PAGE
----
you could argue the same for the Nano. so it wouldn't make sense. it's still the exact same core. just like the 290 ran just as hot as the 290x. despite AMD cutting off a few things on the non-x cards like they always do. the 980ti which is known to be efficient runs hot. despite the low TDP.

The R9 Nano is supposed to use significantly less power than the Fury or the Fury X, so yes, the cooler should be able to handle it. The Nano was meant for small form factor designs like this. It is meant to use less power and put out less heat so that it can use such a small cooler. We aren't talking about a 290 vs 290x situation here. That would be the Fury X vs the Fury. This card was designed from the beginning to be a small form factor, efficient card. The goal is somewhere close to 120 watts of power which is why such a small cooler may be able to work. I really don't know how to better explain it to you. These are apple and oranges. The Fury uses too much power for such a small cooler. The Nano is aimed at using less power so that a such a small cooler can actually work.

I disagree about the Fury not being able to be made into a a smaller form-factor. we can clearly see ASUS and Sapphire Extended the card for no reason, the third fan on the GPUs are not cooling anything but fins that aren't really receiving any heat.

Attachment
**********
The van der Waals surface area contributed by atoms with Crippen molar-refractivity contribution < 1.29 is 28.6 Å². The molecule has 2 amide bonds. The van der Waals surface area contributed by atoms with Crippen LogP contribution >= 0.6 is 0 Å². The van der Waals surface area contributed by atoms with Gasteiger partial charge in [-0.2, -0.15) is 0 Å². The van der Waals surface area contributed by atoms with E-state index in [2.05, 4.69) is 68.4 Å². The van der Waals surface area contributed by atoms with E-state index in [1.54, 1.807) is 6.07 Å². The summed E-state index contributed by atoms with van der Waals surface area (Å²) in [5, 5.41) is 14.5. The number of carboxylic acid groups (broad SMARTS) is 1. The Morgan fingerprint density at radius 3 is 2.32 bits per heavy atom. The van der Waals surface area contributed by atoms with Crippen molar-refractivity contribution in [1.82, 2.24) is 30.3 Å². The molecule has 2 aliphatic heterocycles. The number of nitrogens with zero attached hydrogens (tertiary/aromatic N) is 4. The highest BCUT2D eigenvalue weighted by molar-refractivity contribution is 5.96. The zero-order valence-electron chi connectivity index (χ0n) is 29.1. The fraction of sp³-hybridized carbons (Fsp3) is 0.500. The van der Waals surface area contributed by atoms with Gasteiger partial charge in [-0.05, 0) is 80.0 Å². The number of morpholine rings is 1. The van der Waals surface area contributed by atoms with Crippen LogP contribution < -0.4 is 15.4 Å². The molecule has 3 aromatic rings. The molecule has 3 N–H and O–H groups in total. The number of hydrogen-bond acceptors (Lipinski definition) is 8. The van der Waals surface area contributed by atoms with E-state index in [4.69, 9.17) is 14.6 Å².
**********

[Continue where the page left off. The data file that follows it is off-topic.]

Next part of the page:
Not any direct heat, for sure. However heat pipes are still doing a fantastic job of making those fins at least somewhat useful.

I agree that they should have made two-fan configurations for launch, since the form factor has been compromised with the triple-fan coolers.

Those fins are cooling the heat pipes which are attached to the core. I don't think that you are completely understanding how heatsinks work.

EDIT: We has to realize that the only things on the card which need to be cooled are the gpu core, the memory, and the vrms. The core has the memory in this case, so what we are left with is the core and the vrms. Those are not cooled by fans directly, but by using heatpipes to move the heat away from where it is and to the fins for dissipation by the fans. Whether or not the fins are above the card is irrelevant. Think of a cpu cooler. Most of the larger air coolers don't have fans blowing down onto the motherboard. They blow sideways (or up) to pass air over the fins that are attached to the heatpipes.

Okay, cool it. Keep it civil.

Pun intended.